The Andover Schools Community Volunteers program has been ended by the same person who started it, in November of 2011.

The Andover Schools Community Volunteers program has been ended by the same person who started it, in November of 2011.
Amy Simpson said volunteering 70 to 80 hours a week to run this program, with no help, has taken a toll on her health and her family.
“I had basically abandoned my family,” said Simpson. “I was spending every waking moment on the teachers, schools and volunteers that I love, and leaving my family and friends behind.”
Andover Schools Community Volunteers started one Sunday morning when Simpson’s pastor asked the congregation if they would be missed if they were no longer there. Many gave freely of their money, but not their time. Simpson, who worked at Cottonwood Elementary school at the time, said she felt called to do something.
“I thought maybe I could get our church serving as volunteers in Andover schools,” said Simpson. “That led to inviting all of the churches in the area to help, and then asking the Andover community to be involved.”
The program was an instant success. But therein lies the problem, it was too successful. By the end of the first year Simpson was jugging 100 volunteers and even had to quit her paying job at Cottonwood Elementary. It was at this point that her church, Eastside Community Church, decided they couldn’t handle the program any more due to lack of resources.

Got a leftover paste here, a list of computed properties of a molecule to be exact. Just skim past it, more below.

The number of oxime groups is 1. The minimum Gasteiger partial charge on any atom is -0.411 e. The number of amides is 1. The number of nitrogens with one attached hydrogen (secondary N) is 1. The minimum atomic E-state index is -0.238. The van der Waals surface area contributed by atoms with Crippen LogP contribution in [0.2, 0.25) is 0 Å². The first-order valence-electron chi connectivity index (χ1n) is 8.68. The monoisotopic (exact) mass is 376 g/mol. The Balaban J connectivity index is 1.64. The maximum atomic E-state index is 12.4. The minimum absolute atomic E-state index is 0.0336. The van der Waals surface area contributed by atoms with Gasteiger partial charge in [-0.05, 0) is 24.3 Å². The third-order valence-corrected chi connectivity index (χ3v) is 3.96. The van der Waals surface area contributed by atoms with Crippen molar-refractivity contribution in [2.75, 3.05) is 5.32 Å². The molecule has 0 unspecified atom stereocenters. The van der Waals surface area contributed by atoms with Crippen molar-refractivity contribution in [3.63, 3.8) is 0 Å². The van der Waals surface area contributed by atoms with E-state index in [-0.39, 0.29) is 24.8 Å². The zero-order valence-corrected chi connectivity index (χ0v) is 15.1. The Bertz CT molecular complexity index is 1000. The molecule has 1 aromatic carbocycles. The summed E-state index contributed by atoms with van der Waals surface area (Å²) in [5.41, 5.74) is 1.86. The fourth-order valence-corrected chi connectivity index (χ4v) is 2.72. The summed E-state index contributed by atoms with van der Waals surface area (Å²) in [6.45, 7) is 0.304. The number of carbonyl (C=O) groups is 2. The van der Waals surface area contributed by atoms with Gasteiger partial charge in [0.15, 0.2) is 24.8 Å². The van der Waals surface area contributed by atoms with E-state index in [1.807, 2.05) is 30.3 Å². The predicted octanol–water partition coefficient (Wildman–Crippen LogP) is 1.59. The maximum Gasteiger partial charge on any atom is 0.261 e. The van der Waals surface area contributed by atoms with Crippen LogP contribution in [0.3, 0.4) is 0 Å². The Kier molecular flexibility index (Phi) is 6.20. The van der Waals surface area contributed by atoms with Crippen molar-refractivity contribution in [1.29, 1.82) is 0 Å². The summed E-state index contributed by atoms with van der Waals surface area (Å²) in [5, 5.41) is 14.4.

“They asked me to go to the school board and request that it become a school program,” said Simpson. “It went from one person running a church program to one person running a school program.”
Simpson said the Andover Schools Community Volunteers kept growing and growing. By the end of 2013 there were more than 200 regular volunteers, but still, no one who would help Simpson run the show.
“Not matter how much I begged for help, I could never find someone who had the passion for it the way I did to really help me,” said Simpson. “The last stage was to build a board of directors using high school kids.”
The new board of directors was made up of 10 of the districts brightest high school students. All were assigned different duties, but Simpson soon found out she was just working harder.
“I realized this is not these kids’ passion. This is one more thing they were doing and they didn’t have time for it,” said Simpson. “It just became so incredibly overwhelming.”
Last month Simpson decided to call it quits and notified the school board of her decision. Since there was no one willing to take her place as a volunteer, and no money in the budget to hire someone, the decision was made to shut down Andover Schools Community Volunteers.
“Starting the program was one of the easiest decisions I ever made. I felt I was called to do it,” said Simpson. “But when it starts effecting your health and your family, I felt just as called to stop.”
Simpson said she and her husband are now empty-nesters and they plan to do a little traveling. She said she hopes she can connect some of the volunteers with as many teachers as possible next year.
“I hope that shutting it down doesn’t mean that all 200 of them just disappear,” said Simpson.